E-governance and blockchain in India and Oman – Interview with Daniel Gasteiger
The “Swiss-Indian forum e-governance” in New Delhi, India, and the “Blockchain Symposium” in Muscat, Oman, brought together entrepreneurs and policymakers from around the world to discuss the opportunities and the challenges behind the implementation of blockchain technology in general and blockchain-enabled e-governance in particular. Procivis CEO Daniel Gasteiger was invited to speak on behalf of the private sector and shared his experience from introducing digital identities to Swiss citizens as well as his plans for the company’s latest project called VALID.
Is it correct to assume that there is a consensus among policymakers that e-governance is in fact the next evolutionary step for public administrations and how they will operate in the future?
It seems widely acknowledged – both in Europe and abroad – that something has to change. Today’s paper-based bureaucracy constitutes a massive waste of resources and a source of big inefficiencies. Nevertheless, different countries are at various stages of development when it comes to e-governance. In India, the debate focused on benefits of enabling citizens access to government services online, without making use of enabling technologies, mainly because of a lack of necessary basic infrastructure – even though this is changing and smartphones can be easily bought for less than $10. In Oman, blockchain is seen as a formidable chance to revolutionize many processes from everyday life and Procivis’ value proposition was considered a great example of how technology can bring public administration into the digital age.
Are citizens and institutions ready – both psychologically and technologically – for this radical shift?
I don’t consider e-governance as a radical shift. However, e-governance is still in its early stage of development. In some places, basic infrastructure is still missing, while in others, there is little understanding of how blockchain technologies operate and can be utilized. Moreover, the lack of pressure from citizens and heavy bureaucracies create major challenges while at the same time constitute a source of opportunities for companies such as Procivis and thesolutions we propose. I see e-governance is the natural evolutionary step for public administrations. If an individual can buy a car or sneakers online from another country, but can’t access government services online in an efficient manner, it will be more and more considered a flaw in the system – especially by the new generations.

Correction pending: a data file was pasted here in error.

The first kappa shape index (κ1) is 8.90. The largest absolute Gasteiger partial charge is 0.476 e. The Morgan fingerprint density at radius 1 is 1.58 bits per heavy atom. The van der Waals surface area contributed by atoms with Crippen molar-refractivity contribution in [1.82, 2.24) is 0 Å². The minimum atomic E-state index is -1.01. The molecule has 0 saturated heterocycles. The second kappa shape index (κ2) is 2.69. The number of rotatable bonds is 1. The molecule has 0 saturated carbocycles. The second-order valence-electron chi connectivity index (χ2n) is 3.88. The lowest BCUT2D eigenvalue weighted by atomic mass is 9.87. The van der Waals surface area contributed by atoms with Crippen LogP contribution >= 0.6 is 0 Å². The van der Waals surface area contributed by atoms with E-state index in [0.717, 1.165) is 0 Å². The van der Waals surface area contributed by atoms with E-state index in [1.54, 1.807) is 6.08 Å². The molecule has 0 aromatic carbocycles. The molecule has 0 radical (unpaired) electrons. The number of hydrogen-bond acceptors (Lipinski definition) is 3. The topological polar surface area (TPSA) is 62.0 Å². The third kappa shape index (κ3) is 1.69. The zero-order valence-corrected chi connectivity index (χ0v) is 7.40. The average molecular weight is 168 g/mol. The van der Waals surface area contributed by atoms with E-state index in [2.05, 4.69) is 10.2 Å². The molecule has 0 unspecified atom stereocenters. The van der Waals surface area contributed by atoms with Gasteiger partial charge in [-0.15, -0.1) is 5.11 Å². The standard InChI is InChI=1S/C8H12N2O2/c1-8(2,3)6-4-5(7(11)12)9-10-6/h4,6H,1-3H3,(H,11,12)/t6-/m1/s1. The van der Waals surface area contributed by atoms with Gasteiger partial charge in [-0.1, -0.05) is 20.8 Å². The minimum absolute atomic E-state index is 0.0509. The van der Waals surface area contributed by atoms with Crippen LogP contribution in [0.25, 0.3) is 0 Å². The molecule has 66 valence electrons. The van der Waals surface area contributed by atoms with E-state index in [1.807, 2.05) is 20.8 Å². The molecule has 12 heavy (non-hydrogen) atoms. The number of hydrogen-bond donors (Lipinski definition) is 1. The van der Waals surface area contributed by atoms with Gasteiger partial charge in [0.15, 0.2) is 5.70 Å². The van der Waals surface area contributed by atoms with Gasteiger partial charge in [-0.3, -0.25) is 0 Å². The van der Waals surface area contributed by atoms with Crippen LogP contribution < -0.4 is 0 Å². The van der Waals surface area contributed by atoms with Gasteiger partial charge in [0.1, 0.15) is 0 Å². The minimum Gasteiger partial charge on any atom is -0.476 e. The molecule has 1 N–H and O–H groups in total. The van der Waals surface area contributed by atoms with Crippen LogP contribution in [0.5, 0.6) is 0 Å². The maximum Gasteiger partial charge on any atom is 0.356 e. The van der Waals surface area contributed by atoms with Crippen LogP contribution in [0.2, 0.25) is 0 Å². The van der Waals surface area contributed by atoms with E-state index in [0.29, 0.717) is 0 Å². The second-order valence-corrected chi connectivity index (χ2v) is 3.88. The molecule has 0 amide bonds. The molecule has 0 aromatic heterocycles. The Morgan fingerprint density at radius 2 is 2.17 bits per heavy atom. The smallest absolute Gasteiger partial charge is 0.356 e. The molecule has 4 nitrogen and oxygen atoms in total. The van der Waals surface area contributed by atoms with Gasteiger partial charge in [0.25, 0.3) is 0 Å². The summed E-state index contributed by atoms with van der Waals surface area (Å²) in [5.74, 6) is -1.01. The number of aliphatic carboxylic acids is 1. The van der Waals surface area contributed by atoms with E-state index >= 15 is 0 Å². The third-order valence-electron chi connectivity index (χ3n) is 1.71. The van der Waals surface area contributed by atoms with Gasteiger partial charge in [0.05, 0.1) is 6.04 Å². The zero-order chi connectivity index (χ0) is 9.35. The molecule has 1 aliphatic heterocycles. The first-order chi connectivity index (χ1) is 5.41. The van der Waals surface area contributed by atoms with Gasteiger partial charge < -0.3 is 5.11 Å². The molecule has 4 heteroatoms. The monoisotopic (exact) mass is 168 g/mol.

What constitutes the cornerstone of e-governance?
It is obviously the implementation and application of digital identities that empower citizens and allow them to participate in the democratic process in a modern and seamless manner. Such digital identities, or “eID’s” will eventually permit the introduction of e-voting solutions both at the national and the corporate levels. In the last months, much has been said about the flaws of the current voting system, its obvious inefficiencies and its vulnerabilities (or “points of failure”. However, it is not easy to persuade societies of the benefits of modern e-voting solutions, even though they primarily focus on increased security, reliability and accessibility for all. Consequently, raising awareness and educating stakeholders about blockchain-based solutions remains one of my primary goals.